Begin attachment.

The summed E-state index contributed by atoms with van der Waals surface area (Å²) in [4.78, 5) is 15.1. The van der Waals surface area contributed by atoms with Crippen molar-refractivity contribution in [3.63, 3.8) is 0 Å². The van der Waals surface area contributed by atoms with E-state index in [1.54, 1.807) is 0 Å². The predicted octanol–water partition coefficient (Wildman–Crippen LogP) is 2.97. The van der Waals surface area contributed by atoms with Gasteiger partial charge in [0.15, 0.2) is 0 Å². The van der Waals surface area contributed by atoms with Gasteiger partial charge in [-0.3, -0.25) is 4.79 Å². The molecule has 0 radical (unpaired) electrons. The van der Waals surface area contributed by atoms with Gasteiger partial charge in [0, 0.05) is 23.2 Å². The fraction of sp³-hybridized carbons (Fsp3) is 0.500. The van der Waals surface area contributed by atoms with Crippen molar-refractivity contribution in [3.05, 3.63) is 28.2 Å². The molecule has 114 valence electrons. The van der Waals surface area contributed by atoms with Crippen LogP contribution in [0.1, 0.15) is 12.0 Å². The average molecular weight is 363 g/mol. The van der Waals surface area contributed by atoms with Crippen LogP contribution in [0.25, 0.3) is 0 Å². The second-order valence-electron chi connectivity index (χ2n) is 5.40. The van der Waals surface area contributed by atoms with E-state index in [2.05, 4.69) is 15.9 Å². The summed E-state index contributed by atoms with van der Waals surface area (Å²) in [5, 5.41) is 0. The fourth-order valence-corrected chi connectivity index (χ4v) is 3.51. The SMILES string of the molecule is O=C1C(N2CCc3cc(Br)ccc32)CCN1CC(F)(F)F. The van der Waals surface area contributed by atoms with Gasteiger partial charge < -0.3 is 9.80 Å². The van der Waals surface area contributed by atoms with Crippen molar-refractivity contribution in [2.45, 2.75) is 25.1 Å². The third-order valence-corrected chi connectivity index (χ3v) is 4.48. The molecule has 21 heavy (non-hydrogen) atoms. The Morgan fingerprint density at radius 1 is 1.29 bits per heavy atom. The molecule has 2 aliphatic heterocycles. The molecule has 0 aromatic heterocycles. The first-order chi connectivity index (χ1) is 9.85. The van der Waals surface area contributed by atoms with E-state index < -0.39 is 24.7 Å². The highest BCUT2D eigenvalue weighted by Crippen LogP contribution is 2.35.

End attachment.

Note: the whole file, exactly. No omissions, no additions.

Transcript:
The summed E-state index contributed by atoms with van der Waals surface area (Å²) in [4.78, 5) is 15.1. The van der Waals surface area contributed by atoms with Crippen molar-refractivity contribution in [3.63, 3.8) is 0 Å². The van der Waals surface area contributed by atoms with E-state index in [1.54, 1.807) is 0 Å². The predicted octanol–water partition coefficient (Wildman–Crippen LogP) is 2.97. The van der Waals surface area contributed by atoms with Gasteiger partial charge in [0.15, 0.2) is 0 Å². The van der Waals surface area contributed by atoms with Gasteiger partial charge in [-0.3, -0.25) is 4.79 Å². The molecule has 0 radical (unpaired) electrons. The van der Waals surface area contributed by atoms with Gasteiger partial charge in [0, 0.05) is 23.2 Å². The fraction of sp³-hybridized carbons (Fsp3) is 0.500. The van der Waals surface area contributed by atoms with Crippen molar-refractivity contribution in [3.05, 3.63) is 28.2 Å². The molecule has 114 valence electrons. The van der Waals surface area contributed by atoms with Crippen LogP contribution in [0.1, 0.15) is 12.0 Å². The average molecular weight is 363 g/mol. The van der Waals surface area contributed by atoms with Crippen LogP contribution in [0.25, 0.3) is 0 Å². The second-order valence-electron chi connectivity index (χ2n) is 5.40. The van der Waals surface area contributed by atoms with E-state index in [2.05, 4.69) is 15.9 Å². The summed E-state index contributed by atoms with van der Waals surface area (Å²) in [5, 5.41) is 0. The fourth-order valence-corrected chi connectivity index (χ4v) is 3.51. The SMILES string of the molecule is O=C1C(N2CCc3cc(Br)ccc32)CCN1CC(F)(F)F. The van der Waals surface area contributed by atoms with Gasteiger partial charge < -0.3 is 9.80 Å². The van der Waals surface area contributed by atoms with Crippen molar-refractivity contribution in [2.45, 2.75) is 25.1 Å². The third-order valence-corrected chi connectivity index (χ3v) is 4.48. The molecule has 21 heavy (non-hydrogen) atoms. The Morgan fingerprint density at radius 1 is 1.29 bits per heavy atom. The molecule has 2 aliphatic heterocycles. The molecule has 0 aromatic heterocycles. The first-order chi connectivity index (χ1) is 9.85. The van der Waals surface area contributed by atoms with E-state index < -0.39 is 24.7 Å². The highest BCUT2D eigenvalue weighted by Crippen LogP contribution is 2.35.